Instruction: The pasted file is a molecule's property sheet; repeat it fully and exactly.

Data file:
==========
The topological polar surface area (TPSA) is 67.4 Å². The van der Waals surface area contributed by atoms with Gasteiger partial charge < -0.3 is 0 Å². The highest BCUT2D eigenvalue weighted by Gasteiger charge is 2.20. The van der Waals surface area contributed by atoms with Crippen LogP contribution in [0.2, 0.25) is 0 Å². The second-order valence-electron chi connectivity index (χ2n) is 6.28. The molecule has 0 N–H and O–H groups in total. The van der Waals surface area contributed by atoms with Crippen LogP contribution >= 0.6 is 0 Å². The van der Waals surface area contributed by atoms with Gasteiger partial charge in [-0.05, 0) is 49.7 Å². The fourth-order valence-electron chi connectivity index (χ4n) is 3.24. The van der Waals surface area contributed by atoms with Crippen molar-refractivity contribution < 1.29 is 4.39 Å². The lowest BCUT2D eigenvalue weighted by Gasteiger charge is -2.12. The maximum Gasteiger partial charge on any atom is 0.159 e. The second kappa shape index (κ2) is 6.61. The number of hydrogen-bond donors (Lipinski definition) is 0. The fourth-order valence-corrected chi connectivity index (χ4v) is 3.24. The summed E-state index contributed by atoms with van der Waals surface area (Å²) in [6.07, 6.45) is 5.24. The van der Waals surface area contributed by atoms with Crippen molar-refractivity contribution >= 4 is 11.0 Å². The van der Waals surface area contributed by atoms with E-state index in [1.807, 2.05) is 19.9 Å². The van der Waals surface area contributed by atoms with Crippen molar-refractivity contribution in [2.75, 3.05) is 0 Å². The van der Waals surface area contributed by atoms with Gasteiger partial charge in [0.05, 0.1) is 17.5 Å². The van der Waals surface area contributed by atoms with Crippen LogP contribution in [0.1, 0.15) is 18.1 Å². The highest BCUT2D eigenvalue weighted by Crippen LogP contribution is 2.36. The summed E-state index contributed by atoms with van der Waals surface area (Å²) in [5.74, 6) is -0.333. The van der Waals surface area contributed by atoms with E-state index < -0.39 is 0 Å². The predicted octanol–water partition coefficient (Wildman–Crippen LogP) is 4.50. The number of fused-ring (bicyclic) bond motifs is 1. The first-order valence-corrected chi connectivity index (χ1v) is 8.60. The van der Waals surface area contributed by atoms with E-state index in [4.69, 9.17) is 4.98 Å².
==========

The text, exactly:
The topological polar surface area (TPSA) is 67.4 Å². The van der Waals surface area contributed by atoms with Gasteiger partial charge < -0.3 is 0 Å². The highest BCUT2D eigenvalue weighted by Gasteiger charge is 2.20. The van der Waals surface area contributed by atoms with Crippen LogP contribution in [0.2, 0.25) is 0 Å². The second-order valence-electron chi connectivity index (χ2n) is 6.28. The molecule has 0 N–H and O–H groups in total. The van der Waals surface area contributed by atoms with Crippen LogP contribution >= 0.6 is 0 Å². The van der Waals surface area contributed by atoms with Gasteiger partial charge in [-0.05, 0) is 49.7 Å². The fourth-order valence-electron chi connectivity index (χ4n) is 3.24. The van der Waals surface area contributed by atoms with Crippen molar-refractivity contribution < 1.29 is 4.39 Å². The lowest BCUT2D eigenvalue weighted by Gasteiger charge is -2.12. The maximum Gasteiger partial charge on any atom is 0.159 e. The second kappa shape index (κ2) is 6.61. The number of hydrogen-bond donors (Lipinski definition) is 0. The fourth-order valence-corrected chi connectivity index (χ4v) is 3.24. The summed E-state index contributed by atoms with van der Waals surface area (Å²) in [6.07, 6.45) is 5.24. The van der Waals surface area contributed by atoms with Crippen molar-refractivity contribution >= 4 is 11.0 Å². The van der Waals surface area contributed by atoms with E-state index in [1.807, 2.05) is 19.9 Å². The van der Waals surface area contributed by atoms with Crippen molar-refractivity contribution in [2.75, 3.05) is 0 Å². The van der Waals surface area contributed by atoms with Gasteiger partial charge in [0.05, 0.1) is 17.5 Å². The van der Waals surface area contributed by atoms with Crippen LogP contribution in [0.1, 0.15) is 18.1 Å². The highest BCUT2D eigenvalue weighted by Crippen LogP contribution is 2.36. The summed E-state index contributed by atoms with van der Waals surface area (Å²) in [5.74, 6) is -0.333. The van der Waals surface area contributed by atoms with E-state index < -0.39 is 0 Å². The predicted octanol–water partition coefficient (Wildman–Crippen LogP) is 4.50. The number of fused-ring (bicyclic) bond motifs is 1. The first-order valence-corrected chi connectivity index (χ1v) is 8.60. The van der Waals surface area contributed by atoms with E-state index in [4.69, 9.17) is 4.98 Å².